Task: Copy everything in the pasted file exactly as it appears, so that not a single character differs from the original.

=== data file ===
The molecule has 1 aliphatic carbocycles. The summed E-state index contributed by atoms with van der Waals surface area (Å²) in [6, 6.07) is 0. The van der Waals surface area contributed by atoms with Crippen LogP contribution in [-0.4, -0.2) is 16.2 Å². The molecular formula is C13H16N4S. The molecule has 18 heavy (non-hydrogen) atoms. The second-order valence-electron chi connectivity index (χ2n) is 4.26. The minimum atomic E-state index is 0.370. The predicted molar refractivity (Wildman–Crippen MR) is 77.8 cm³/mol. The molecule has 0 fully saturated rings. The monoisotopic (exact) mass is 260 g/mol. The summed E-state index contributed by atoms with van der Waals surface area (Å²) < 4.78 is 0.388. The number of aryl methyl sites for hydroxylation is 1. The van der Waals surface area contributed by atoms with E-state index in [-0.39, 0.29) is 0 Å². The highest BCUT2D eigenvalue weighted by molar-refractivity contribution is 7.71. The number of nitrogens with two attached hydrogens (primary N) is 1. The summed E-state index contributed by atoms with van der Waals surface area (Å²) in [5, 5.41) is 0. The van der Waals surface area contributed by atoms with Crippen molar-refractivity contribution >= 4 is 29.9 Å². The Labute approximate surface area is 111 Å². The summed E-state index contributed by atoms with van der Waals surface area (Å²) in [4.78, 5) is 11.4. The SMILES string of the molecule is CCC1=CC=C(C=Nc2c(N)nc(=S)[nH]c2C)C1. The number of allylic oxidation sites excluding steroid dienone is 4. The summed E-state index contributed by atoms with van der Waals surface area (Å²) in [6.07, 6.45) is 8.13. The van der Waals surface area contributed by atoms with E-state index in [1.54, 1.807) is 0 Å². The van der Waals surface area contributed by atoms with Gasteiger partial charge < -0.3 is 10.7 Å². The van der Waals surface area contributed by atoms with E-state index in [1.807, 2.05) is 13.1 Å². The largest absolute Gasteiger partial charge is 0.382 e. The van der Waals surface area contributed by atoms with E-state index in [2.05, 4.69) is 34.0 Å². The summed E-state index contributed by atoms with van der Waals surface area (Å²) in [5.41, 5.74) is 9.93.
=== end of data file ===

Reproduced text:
The molecule has 1 aliphatic carbocycles. The summed E-state index contributed by atoms with van der Waals surface area (Å²) in [6, 6.07) is 0. The van der Waals surface area contributed by atoms with Crippen LogP contribution in [-0.4, -0.2) is 16.2 Å². The molecular formula is C13H16N4S. The molecule has 18 heavy (non-hydrogen) atoms. The second-order valence-electron chi connectivity index (χ2n) is 4.26. The minimum atomic E-state index is 0.370. The predicted molar refractivity (Wildman–Crippen MR) is 77.8 cm³/mol. The molecule has 0 fully saturated rings. The monoisotopic (exact) mass is 260 g/mol. The summed E-state index contributed by atoms with van der Waals surface area (Å²) < 4.78 is 0.388. The number of aryl methyl sites for hydroxylation is 1. The van der Waals surface area contributed by atoms with E-state index in [-0.39, 0.29) is 0 Å². The highest BCUT2D eigenvalue weighted by molar-refractivity contribution is 7.71. The number of nitrogens with two attached hydrogens (primary N) is 1. The summed E-state index contributed by atoms with van der Waals surface area (Å²) in [5, 5.41) is 0. The van der Waals surface area contributed by atoms with Crippen molar-refractivity contribution >= 4 is 29.9 Å². The Labute approximate surface area is 111 Å². The summed E-state index contributed by atoms with van der Waals surface area (Å²) in [4.78, 5) is 11.4. The SMILES string of the molecule is CCC1=CC=C(C=Nc2c(N)nc(=S)[nH]c2C)C1. The number of allylic oxidation sites excluding steroid dienone is 4. The summed E-state index contributed by atoms with van der Waals surface area (Å²) in [6.07, 6.45) is 8.13. The van der Waals surface area contributed by atoms with E-state index in [1.54, 1.807) is 0 Å². The van der Waals surface area contributed by atoms with Gasteiger partial charge < -0.3 is 10.7 Å². The van der Waals surface area contributed by atoms with E-state index in [1.807, 2.05) is 13.1 Å². The largest absolute Gasteiger partial charge is 0.382 e. The van der Waals surface area contributed by atoms with E-state index in [2.05, 4.69) is 34.0 Å². The summed E-state index contributed by atoms with van der Waals surface area (Å²) in [5.41, 5.74) is 9.93.